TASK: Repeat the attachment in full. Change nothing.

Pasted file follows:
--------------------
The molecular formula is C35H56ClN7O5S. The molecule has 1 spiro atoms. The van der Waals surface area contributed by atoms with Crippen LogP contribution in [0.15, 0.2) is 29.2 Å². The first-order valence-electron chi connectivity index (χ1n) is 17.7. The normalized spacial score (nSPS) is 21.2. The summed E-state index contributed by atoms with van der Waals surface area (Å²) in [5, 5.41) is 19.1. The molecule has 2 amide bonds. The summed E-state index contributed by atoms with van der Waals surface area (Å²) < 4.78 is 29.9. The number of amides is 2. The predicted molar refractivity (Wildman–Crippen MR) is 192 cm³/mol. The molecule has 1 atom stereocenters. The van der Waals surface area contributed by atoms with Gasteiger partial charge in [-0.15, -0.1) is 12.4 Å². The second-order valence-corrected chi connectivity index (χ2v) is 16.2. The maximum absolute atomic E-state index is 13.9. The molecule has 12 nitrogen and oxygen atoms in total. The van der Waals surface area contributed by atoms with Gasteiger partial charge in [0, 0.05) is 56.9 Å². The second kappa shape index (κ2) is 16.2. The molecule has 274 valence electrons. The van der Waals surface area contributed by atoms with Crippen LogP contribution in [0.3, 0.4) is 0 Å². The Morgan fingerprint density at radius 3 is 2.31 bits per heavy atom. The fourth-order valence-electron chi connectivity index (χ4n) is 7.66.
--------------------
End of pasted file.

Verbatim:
The molecular formula is C35H56ClN7O5S. The molecule has 1 spiro atoms. The van der Waals surface area contributed by atoms with Crippen LogP contribution in [0.15, 0.2) is 29.2 Å². The first-order valence-electron chi connectivity index (χ1n) is 17.7. The normalized spacial score (nSPS) is 21.2. The summed E-state index contributed by atoms with van der Waals surface area (Å²) in [5, 5.41) is 19.1. The molecule has 2 amide bonds. The summed E-state index contributed by atoms with van der Waals surface area (Å²) < 4.78 is 29.9. The number of amides is 2. The predicted molar refractivity (Wildman–Crippen MR) is 192 cm³/mol. The molecule has 1 atom stereocenters. The van der Waals surface area contributed by atoms with Gasteiger partial charge in [-0.15, -0.1) is 12.4 Å². The second-order valence-corrected chi connectivity index (χ2v) is 16.2. The maximum absolute atomic E-state index is 13.9. The molecule has 12 nitrogen and oxygen atoms in total. The van der Waals surface area contributed by atoms with Gasteiger partial charge in [0, 0.05) is 56.9 Å². The second kappa shape index (κ2) is 16.2. The molecule has 274 valence electrons. The van der Waals surface area contributed by atoms with Crippen LogP contribution in [0.3, 0.4) is 0 Å². The Morgan fingerprint density at radius 3 is 2.31 bits per heavy atom. The fourth-order valence-electron chi connectivity index (χ4n) is 7.66.